- Changes to the EPSC analysis – Effective for shareholder meetings on or after February 1, 2019, the following components of the EPSC analysis have been updated:
- Change in Control (CIC) vesting – Previously, under the Plan Features component of the EPSC analysis, points were awarded based on the type of accelerated vesting provided for on a CIC. Following the change, points for this component will now be awarded based on the quality of the disclosure surrounding CIC vesting provisions, rather than the actual vesting treatment of the award.
- Excessively dilutive equity plans – ISS will now consider an excessively dilutive equity compensation plan to be an overriding factor necessitating a negative recommendation, regardless of the company’s overall EPSC score. A plan will be considered excessively dilutive if it is estimated to dilute shareholders’ holdings by more than 20 percent-25 percent (depending on whether the company is in the S&P 500 or Russell 3000 indices). Note, this factor will not apply to non-Russell 3000 companies or companies considered to be “special cases” by ISS.
- IRC section 162(m) provisions – ISS will view plan changes removing references to section 162(m) qualification as administrative/neutral and by itself will not trigger review under the EPSC analysis. However, removal of provisions considered to be good governance best practices may be viewed negatively as part of a plan amendment evaluation.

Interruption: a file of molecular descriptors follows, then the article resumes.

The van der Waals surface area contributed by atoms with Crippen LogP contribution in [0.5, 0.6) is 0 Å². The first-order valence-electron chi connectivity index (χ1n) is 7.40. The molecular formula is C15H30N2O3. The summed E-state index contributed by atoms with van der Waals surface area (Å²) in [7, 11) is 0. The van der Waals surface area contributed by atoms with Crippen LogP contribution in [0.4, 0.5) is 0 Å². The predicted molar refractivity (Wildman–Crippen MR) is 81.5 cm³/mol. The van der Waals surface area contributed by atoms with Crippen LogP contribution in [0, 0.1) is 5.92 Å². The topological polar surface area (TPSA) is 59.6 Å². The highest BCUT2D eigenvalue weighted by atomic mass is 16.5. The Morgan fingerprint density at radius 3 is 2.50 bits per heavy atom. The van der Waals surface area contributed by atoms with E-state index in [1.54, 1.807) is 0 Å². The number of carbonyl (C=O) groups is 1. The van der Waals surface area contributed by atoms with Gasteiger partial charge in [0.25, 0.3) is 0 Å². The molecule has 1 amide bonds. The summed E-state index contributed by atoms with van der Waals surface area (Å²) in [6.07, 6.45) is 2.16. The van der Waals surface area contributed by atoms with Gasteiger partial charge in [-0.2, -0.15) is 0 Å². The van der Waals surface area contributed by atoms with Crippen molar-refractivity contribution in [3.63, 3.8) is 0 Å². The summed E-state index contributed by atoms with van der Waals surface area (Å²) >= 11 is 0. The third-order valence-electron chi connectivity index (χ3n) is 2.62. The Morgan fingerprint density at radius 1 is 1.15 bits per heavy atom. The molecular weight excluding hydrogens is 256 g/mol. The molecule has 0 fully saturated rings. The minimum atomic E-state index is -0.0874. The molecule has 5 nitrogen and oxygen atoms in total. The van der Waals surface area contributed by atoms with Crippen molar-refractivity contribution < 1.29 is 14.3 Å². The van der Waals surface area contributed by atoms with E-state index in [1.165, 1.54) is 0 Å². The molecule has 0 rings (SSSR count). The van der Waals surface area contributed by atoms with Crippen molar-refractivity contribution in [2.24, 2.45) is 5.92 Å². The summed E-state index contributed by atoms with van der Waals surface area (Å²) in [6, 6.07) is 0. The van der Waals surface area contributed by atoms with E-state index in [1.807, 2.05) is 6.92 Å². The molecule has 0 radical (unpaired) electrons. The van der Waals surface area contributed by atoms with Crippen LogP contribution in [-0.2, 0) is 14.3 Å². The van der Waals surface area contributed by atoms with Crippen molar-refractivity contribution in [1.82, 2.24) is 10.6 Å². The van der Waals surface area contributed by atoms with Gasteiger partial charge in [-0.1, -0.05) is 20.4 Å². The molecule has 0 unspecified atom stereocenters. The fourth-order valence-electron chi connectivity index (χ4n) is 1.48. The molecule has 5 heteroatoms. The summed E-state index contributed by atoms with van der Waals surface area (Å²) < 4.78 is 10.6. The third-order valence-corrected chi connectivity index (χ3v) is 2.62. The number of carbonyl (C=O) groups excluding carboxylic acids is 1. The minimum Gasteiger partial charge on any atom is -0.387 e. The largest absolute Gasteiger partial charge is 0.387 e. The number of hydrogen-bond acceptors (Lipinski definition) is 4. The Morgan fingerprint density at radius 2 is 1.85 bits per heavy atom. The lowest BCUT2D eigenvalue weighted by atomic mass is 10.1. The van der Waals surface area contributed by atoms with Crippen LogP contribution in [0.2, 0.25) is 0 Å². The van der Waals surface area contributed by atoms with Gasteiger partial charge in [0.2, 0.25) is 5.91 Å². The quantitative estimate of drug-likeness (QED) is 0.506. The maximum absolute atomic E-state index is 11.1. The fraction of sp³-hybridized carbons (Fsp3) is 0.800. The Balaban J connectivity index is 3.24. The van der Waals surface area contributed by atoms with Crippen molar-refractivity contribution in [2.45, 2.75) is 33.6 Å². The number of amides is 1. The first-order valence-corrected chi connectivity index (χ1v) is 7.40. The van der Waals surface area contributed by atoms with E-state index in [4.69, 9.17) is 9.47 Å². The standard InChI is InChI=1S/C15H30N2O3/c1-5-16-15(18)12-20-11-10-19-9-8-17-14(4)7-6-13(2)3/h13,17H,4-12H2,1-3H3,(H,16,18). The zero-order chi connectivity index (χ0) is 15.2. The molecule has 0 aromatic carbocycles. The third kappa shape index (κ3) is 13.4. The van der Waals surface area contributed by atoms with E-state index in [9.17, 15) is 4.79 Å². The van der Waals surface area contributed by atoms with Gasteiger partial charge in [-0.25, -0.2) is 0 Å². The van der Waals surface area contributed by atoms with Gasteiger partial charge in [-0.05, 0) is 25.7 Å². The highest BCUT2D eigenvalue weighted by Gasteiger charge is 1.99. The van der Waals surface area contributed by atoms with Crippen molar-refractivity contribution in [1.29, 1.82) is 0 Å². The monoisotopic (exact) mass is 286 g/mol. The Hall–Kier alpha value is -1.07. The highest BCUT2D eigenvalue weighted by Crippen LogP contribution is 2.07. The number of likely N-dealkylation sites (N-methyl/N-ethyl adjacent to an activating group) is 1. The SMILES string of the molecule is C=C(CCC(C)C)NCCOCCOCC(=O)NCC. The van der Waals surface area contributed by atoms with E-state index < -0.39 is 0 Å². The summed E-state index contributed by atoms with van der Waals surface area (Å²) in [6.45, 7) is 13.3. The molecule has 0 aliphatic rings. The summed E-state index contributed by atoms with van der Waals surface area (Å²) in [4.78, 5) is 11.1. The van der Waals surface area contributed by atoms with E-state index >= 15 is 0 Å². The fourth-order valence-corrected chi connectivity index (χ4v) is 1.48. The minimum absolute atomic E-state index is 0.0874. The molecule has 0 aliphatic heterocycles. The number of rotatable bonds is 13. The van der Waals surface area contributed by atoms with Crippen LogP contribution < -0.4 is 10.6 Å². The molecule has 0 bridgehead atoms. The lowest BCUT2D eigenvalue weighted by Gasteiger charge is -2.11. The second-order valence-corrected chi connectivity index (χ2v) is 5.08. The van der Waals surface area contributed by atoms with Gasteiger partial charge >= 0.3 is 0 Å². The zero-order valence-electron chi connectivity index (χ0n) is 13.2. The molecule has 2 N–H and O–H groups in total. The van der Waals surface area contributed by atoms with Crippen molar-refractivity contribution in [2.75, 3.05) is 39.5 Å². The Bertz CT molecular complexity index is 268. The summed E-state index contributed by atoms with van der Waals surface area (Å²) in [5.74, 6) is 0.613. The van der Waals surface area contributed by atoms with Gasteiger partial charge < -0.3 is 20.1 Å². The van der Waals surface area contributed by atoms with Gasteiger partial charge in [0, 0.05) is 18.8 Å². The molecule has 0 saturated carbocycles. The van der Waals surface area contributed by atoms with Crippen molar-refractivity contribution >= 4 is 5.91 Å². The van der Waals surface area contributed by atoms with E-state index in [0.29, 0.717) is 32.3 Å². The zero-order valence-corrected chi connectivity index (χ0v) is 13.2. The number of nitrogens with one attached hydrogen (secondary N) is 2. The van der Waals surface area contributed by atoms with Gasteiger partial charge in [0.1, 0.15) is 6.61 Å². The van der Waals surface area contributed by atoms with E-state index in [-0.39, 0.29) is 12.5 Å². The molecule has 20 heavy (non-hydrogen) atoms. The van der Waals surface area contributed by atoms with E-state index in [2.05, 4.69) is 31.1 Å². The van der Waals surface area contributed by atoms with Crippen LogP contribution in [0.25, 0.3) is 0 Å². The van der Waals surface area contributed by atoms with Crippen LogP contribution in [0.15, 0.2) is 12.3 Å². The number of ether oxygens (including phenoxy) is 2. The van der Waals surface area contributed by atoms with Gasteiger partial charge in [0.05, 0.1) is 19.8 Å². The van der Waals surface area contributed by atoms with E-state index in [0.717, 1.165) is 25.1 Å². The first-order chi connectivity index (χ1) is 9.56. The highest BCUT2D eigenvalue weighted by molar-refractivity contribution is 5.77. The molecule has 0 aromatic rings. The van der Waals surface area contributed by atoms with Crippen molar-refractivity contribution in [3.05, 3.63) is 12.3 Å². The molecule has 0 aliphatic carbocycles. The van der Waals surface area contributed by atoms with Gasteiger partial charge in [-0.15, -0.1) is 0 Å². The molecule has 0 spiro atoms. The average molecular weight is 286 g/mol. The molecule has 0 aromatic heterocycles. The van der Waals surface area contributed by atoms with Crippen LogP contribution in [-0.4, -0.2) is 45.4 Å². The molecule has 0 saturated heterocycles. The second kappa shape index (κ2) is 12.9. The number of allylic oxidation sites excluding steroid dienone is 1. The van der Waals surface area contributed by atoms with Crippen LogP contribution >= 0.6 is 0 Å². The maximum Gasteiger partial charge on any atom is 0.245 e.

Updates to the 2019 Americas Proxy Voting Guidelines
In addition to Compensation and Equity Compensation specific guidelines, ISS also issues more general guidance for board vote recommendations. Key among the changes for 2019 is a provision that ISS will recommend a vote against (or a withhold) the chair of the nominating committee (or other directors on a case-by-case basis) at companies where there are no women on the board. While there are mitigating factors, the specific parameters for this vote recommendation align with previous guidance promoting gender diversity on company boards.
Alvarez & Marsal Says:
It is always best to understand how proxy advisory firms are likely to vote in advance of a shareholder vote. Advanced understanding of the likely recommendation outcomes, in addition to avoiding any surprises, can help companies preemptively address potential shareholder concerns in the proxy Compensation Discussion & Analysis (CD&A). Further, a thorough understanding of the ISS guidelines can help companies design compensation programs and equity plans to maximize the potential for a positive vote recommendation. The Compensation & Benefits team at Alvarez & Marsal has vast experience conducting mock ISS analyses, including the EPSC tests for equity plan proposals, and can you help your company navigate the multitude of factors that can potentially influence the outcome. Additionally, our team has extensive experience with shareholder outreach to determine which proxy advisory firms (if any) hold influence over your key investors. Lastly, our team can assist in the drafting of the CD&A and related disclosures to provide you with a targeted, tailored, and effective compensation disclosure.